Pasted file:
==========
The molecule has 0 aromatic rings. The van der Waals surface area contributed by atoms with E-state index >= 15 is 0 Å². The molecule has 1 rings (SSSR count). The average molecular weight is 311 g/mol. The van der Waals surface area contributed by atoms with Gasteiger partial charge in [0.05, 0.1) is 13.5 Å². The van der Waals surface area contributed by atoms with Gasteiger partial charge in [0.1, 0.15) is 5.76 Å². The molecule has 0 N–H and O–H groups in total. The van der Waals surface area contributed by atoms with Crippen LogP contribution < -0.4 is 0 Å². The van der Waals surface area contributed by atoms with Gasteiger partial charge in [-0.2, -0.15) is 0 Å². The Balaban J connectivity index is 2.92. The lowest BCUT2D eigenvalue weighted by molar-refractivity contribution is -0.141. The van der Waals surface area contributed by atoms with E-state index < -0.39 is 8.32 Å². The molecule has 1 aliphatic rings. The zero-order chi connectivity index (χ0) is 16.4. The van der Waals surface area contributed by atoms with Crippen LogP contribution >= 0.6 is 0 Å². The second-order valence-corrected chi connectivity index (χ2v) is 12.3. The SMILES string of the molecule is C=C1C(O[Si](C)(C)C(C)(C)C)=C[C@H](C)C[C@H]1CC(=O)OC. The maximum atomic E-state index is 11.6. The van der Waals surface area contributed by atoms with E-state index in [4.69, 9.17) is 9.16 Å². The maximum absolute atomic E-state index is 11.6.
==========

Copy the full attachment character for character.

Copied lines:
The molecule has 0 aromatic rings. The van der Waals surface area contributed by atoms with E-state index >= 15 is 0 Å². The molecule has 1 rings (SSSR count). The average molecular weight is 311 g/mol. The van der Waals surface area contributed by atoms with Gasteiger partial charge in [0.05, 0.1) is 13.5 Å². The van der Waals surface area contributed by atoms with Gasteiger partial charge in [0.1, 0.15) is 5.76 Å². The molecule has 0 N–H and O–H groups in total. The van der Waals surface area contributed by atoms with Crippen LogP contribution < -0.4 is 0 Å². The van der Waals surface area contributed by atoms with Gasteiger partial charge in [-0.2, -0.15) is 0 Å². The Balaban J connectivity index is 2.92. The lowest BCUT2D eigenvalue weighted by molar-refractivity contribution is -0.141. The van der Waals surface area contributed by atoms with E-state index < -0.39 is 8.32 Å². The molecule has 1 aliphatic rings. The zero-order chi connectivity index (χ0) is 16.4. The van der Waals surface area contributed by atoms with Crippen LogP contribution >= 0.6 is 0 Å². The second-order valence-corrected chi connectivity index (χ2v) is 12.3. The SMILES string of the molecule is C=C1C(O[Si](C)(C)C(C)(C)C)=C[C@H](C)C[C@H]1CC(=O)OC. The maximum atomic E-state index is 11.6. The van der Waals surface area contributed by atoms with E-state index in [4.69, 9.17) is 9.16 Å². The maximum absolute atomic E-state index is 11.6.